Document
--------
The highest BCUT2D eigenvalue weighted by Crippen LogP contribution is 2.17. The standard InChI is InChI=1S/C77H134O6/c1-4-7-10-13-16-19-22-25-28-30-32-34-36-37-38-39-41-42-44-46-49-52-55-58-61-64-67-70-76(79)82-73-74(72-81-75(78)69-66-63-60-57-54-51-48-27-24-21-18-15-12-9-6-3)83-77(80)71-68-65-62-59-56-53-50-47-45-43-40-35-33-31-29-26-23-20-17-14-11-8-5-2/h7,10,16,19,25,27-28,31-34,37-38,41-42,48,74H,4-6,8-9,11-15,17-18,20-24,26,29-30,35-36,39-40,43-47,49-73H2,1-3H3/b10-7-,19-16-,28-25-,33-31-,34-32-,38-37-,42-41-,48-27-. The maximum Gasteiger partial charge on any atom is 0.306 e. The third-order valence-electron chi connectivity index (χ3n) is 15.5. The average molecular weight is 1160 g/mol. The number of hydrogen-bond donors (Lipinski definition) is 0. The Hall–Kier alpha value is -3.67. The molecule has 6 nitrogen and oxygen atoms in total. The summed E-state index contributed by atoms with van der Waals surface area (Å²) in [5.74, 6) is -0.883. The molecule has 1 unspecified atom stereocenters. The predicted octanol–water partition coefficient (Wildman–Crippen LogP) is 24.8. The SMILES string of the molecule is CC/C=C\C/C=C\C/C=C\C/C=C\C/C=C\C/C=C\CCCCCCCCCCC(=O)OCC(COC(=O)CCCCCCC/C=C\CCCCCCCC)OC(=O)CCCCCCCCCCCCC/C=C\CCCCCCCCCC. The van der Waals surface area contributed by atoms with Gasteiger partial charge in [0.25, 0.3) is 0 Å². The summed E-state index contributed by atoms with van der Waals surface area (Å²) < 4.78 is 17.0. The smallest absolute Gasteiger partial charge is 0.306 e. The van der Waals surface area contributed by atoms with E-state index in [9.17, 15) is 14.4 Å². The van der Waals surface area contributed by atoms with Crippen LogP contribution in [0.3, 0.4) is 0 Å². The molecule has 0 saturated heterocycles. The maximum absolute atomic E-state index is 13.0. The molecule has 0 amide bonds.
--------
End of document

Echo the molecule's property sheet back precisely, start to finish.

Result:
The highest BCUT2D eigenvalue weighted by Crippen LogP contribution is 2.17. The standard InChI is InChI=1S/C77H134O6/c1-4-7-10-13-16-19-22-25-28-30-32-34-36-37-38-39-41-42-44-46-49-52-55-58-61-64-67-70-76(79)82-73-74(72-81-75(78)69-66-63-60-57-54-51-48-27-24-21-18-15-12-9-6-3)83-77(80)71-68-65-62-59-56-53-50-47-45-43-40-35-33-31-29-26-23-20-17-14-11-8-5-2/h7,10,16,19,25,27-28,31-34,37-38,41-42,48,74H,4-6,8-9,11-15,17-18,20-24,26,29-30,35-36,39-40,43-47,49-73H2,1-3H3/b10-7-,19-16-,28-25-,33-31-,34-32-,38-37-,42-41-,48-27-. The maximum Gasteiger partial charge on any atom is 0.306 e. The third-order valence-electron chi connectivity index (χ3n) is 15.5. The average molecular weight is 1160 g/mol. The number of hydrogen-bond donors (Lipinski definition) is 0. The Hall–Kier alpha value is -3.67. The molecule has 6 nitrogen and oxygen atoms in total. The summed E-state index contributed by atoms with van der Waals surface area (Å²) in [5.74, 6) is -0.883. The molecule has 1 unspecified atom stereocenters. The predicted octanol–water partition coefficient (Wildman–Crippen LogP) is 24.8. The SMILES string of the molecule is CC/C=C\C/C=C\C/C=C\C/C=C\C/C=C\C/C=C\CCCCCCCCCCC(=O)OCC(COC(=O)CCCCCCC/C=C\CCCCCCCC)OC(=O)CCCCCCCCCCCCC/C=C\CCCCCCCCCC. The van der Waals surface area contributed by atoms with Gasteiger partial charge in [0.25, 0.3) is 0 Å². The summed E-state index contributed by atoms with van der Waals surface area (Å²) < 4.78 is 17.0. The smallest absolute Gasteiger partial charge is 0.306 e. The van der Waals surface area contributed by atoms with E-state index in [9.17, 15) is 14.4 Å². The van der Waals surface area contributed by atoms with Crippen LogP contribution in [0.3, 0.4) is 0 Å². The molecule has 0 saturated heterocycles. The maximum absolute atomic E-state index is 13.0. The molecule has 0 amide bonds.